On the weekends I’m at different bars handing out my flyers and cards. I offer free services just to attract people and get them to the gym. I give out T-shirts, I try a lot of different marketing things to get people to want to come see me. To want to follow me. To want to do things like that. I think maybe more people need to start following suit (laughter).


It seems to be working. Hardy is not only considered one of the Barclay Center's hidden treasures, but she says people that she looks up to now acknowledge her everyday and it continues to blow her mind.

Heather Hardy:  It was maybe two times I was totally star struck. The first time is when I met Andy Lee and we were fighting on the same card together. Andy came and shook my hand and asked to take a picture with me for the guys in the gym back home. He said they loved me. I think it was two days later that the smile finally came off my face.

The second time I was at the boxing Hall of Fame and Sergio Martinez was there. And he kind of turned around and gasped, “Heather.” I just kind of looked over my shoulder and said, “Does he mean me?” He gave me a big hug and we took pictures and I was like, “wow”

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(Photo credit: Melfolio)


It’s obvious that women boxers get more support from their male peers than 10-15 years ago. Now, Hardy says, the powers that be have to shed their old school, biased policy and invest some real cash in women’s boxing. Give it a stage it deserves. She doesn’t mind being the mouthpiece for women’s equality in the sport. Her life story makes her a perfect fit.

Heather Hardy:  I wouldn’t call myself a pioneer because their are women who have done things like this before me. But I think I am making some noise now. If someone pays attention to me that means they’re going to pay attention to my opponents and my fight schedule. I really worked hard on selling a lot of tickets because I wanted to get these three fights in a row at the Barclays. My first fight, I remember how surprised everyone was at the weigh in when I took off my dress and went to get on the scale. People were like, “Holy Shit. That’s a fighter?” You know..I think most people thought I was either someone’s wife or working at the arena. And then by my second fight people were kinda like, “Yo that’s a girl. She’s a fighter !” I know it will be more recognized this time around because I keep showing my face and putting on a good fight. Staying relevant is so important.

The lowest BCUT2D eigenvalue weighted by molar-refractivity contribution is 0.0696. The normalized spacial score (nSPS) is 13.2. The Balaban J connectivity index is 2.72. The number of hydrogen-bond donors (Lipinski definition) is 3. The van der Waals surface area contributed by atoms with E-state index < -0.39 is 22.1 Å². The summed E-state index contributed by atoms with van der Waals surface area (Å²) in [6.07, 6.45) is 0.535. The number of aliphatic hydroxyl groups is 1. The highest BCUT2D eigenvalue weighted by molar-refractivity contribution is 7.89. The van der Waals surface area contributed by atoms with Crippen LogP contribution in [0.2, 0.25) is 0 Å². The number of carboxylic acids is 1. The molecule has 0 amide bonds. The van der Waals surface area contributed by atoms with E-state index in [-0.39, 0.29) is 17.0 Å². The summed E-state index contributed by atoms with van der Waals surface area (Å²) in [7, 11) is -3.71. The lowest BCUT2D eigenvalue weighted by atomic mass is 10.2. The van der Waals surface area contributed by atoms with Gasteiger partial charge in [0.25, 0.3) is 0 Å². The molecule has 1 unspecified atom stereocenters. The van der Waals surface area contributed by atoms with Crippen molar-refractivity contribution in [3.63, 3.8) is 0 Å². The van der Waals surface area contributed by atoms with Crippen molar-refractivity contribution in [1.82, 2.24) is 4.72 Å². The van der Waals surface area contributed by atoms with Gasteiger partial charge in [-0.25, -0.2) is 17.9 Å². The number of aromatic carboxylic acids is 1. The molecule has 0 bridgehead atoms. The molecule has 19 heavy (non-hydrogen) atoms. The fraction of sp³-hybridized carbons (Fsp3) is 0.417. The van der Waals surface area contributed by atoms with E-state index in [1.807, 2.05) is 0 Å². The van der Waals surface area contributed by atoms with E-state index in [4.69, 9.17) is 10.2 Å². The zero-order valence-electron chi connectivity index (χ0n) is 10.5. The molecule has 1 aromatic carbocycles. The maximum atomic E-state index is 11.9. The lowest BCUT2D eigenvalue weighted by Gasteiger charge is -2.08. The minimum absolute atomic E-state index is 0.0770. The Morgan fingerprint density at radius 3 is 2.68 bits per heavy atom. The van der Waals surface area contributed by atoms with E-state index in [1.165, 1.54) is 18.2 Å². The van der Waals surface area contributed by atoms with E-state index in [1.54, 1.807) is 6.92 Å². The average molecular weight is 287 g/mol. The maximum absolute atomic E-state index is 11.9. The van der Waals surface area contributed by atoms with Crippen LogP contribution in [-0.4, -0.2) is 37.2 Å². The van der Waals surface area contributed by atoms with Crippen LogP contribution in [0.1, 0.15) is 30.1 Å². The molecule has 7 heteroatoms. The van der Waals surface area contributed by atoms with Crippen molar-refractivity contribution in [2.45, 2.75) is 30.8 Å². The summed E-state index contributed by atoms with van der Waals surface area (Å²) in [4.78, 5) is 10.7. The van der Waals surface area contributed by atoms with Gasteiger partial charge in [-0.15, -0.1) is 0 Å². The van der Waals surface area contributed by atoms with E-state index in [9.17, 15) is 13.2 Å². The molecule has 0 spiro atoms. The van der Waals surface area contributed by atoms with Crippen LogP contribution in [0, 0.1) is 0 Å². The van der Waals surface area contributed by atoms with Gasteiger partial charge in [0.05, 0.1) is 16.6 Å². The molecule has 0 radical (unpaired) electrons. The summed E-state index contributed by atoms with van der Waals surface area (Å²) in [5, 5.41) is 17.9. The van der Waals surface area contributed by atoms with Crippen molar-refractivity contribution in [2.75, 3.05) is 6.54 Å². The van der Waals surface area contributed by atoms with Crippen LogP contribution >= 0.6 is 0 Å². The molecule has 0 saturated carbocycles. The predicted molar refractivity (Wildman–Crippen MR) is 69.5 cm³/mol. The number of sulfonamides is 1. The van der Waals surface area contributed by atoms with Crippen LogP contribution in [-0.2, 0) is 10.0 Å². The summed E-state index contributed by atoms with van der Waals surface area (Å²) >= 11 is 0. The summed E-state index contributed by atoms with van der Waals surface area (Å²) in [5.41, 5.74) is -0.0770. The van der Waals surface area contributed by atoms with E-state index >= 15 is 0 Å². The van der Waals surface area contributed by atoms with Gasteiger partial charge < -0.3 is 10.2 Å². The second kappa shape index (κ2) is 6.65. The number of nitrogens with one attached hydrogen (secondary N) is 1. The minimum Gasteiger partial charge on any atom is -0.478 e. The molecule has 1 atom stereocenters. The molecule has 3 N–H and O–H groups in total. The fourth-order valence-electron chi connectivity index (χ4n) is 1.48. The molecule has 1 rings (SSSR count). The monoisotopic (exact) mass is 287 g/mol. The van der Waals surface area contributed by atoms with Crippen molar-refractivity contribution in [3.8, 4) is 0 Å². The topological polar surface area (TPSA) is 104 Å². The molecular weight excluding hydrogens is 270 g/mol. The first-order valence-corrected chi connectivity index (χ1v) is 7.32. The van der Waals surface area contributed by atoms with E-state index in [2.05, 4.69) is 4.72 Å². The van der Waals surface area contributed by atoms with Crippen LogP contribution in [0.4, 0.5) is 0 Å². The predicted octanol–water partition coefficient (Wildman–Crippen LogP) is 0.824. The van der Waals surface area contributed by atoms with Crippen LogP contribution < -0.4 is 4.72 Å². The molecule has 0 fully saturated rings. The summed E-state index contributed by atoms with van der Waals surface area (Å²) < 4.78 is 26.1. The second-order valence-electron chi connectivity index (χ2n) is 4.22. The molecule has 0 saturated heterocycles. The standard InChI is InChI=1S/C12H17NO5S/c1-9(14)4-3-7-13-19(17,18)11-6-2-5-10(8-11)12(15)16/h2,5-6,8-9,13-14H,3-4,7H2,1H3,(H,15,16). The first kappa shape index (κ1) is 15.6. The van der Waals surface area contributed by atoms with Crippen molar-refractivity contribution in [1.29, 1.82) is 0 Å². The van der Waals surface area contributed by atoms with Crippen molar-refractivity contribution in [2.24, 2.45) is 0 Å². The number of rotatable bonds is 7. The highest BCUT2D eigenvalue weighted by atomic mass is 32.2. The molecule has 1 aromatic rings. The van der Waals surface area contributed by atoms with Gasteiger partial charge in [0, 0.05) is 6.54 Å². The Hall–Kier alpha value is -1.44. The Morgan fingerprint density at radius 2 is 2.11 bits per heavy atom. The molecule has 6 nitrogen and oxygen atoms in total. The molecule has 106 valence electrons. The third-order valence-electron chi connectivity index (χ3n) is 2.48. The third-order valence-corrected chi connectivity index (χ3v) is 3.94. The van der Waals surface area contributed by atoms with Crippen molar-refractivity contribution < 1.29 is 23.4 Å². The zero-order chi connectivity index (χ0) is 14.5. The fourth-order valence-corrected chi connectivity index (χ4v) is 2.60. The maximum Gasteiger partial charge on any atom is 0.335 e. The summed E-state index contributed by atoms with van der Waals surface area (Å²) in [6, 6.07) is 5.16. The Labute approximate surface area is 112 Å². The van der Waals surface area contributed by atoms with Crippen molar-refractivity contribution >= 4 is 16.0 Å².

She’s totally relevant. Her next step is finally getting paid like it. She’s admits that she’s not the best in her sport, but then again she just won the Gold Gloves in 2012.

Heather Hardy:  I'm still pretty young in the game so I could never stand up and say, “I’m the best fighter in the world,” because I really started late and have a long way to go. But if I can say anything about myself it’s that I’m relentless. I mean...I’ve had to fight for my life before. I’ve had to work so many jobs and still come home and I still didn’t have two eggs to crack for my kids. I know what it’s like to fight for my life and I do that in the ring. I might not be as good as the girl in front of me but my advantage is that you’ve got to kill me to beat me.

Hardy is a super veteran in the game of life, but a new jack still in this world of prized fighting. Her A-list goal right now is to continue to refine her craft and eventually fight WBC World Title holder Jackie Nava of Mexico.



Heather Hardy:  Like I said I’m not the best in the world. When I look at the girls in my weight class I really feel comfortable that I can go against 90-95 percent of them, but I know I’m not ready for Jackie right now. I need a couple of more fights under my belt. A little more experience, but ultimately I want to go to Mexico and get that belt and bring it home where it belongs.

If you follow the pattern of Hardy’s life, it’s only a matter of time before she takes Nava down. In the meantime, Hardy continues to carry a torch for women’s boxing. She is focused on being a vocal advocate for eliminating boxing’s discriminatory practices towards its female athletes and demanding equal cash tips for equal butts whipped.